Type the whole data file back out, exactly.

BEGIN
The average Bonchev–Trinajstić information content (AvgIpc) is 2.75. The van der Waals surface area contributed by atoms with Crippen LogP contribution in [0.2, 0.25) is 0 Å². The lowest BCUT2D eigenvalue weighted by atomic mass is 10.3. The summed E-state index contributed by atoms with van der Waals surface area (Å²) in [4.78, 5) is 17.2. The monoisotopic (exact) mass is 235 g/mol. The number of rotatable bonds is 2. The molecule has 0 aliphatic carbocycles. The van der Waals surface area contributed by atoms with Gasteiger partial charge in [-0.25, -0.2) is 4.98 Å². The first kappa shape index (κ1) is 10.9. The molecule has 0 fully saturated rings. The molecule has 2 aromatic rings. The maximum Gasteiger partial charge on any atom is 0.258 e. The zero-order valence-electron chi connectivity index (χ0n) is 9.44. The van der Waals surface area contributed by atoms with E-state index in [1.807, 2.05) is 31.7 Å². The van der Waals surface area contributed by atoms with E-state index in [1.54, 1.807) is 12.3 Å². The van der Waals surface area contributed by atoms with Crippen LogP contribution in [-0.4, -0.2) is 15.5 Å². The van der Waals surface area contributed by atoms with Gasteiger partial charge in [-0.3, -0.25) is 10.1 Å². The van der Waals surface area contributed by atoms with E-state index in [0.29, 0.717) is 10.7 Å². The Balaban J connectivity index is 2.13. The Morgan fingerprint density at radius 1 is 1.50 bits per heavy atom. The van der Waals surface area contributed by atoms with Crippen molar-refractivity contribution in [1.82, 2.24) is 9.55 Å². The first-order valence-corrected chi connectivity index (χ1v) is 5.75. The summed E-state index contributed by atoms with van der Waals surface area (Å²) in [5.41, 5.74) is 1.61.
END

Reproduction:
The average Bonchev–Trinajstić information content (AvgIpc) is 2.75. The van der Waals surface area contributed by atoms with Crippen LogP contribution in [0.2, 0.25) is 0 Å². The lowest BCUT2D eigenvalue weighted by atomic mass is 10.3. The summed E-state index contributed by atoms with van der Waals surface area (Å²) in [4.78, 5) is 17.2. The monoisotopic (exact) mass is 235 g/mol. The number of rotatable bonds is 2. The molecule has 0 aliphatic carbocycles. The van der Waals surface area contributed by atoms with Gasteiger partial charge in [-0.25, -0.2) is 4.98 Å². The first kappa shape index (κ1) is 10.9. The molecule has 0 fully saturated rings. The molecule has 2 aromatic rings. The maximum Gasteiger partial charge on any atom is 0.258 e. The zero-order valence-electron chi connectivity index (χ0n) is 9.44. The van der Waals surface area contributed by atoms with E-state index in [1.807, 2.05) is 31.7 Å². The van der Waals surface area contributed by atoms with E-state index in [1.54, 1.807) is 12.3 Å². The van der Waals surface area contributed by atoms with Crippen LogP contribution in [-0.4, -0.2) is 15.5 Å². The van der Waals surface area contributed by atoms with Gasteiger partial charge in [-0.3, -0.25) is 10.1 Å². The van der Waals surface area contributed by atoms with E-state index in [0.29, 0.717) is 10.7 Å². The Balaban J connectivity index is 2.13. The Morgan fingerprint density at radius 1 is 1.50 bits per heavy atom. The van der Waals surface area contributed by atoms with Crippen molar-refractivity contribution in [1.82, 2.24) is 9.55 Å². The first-order valence-corrected chi connectivity index (χ1v) is 5.75. The summed E-state index contributed by atoms with van der Waals surface area (Å²) in [5.41, 5.74) is 1.61.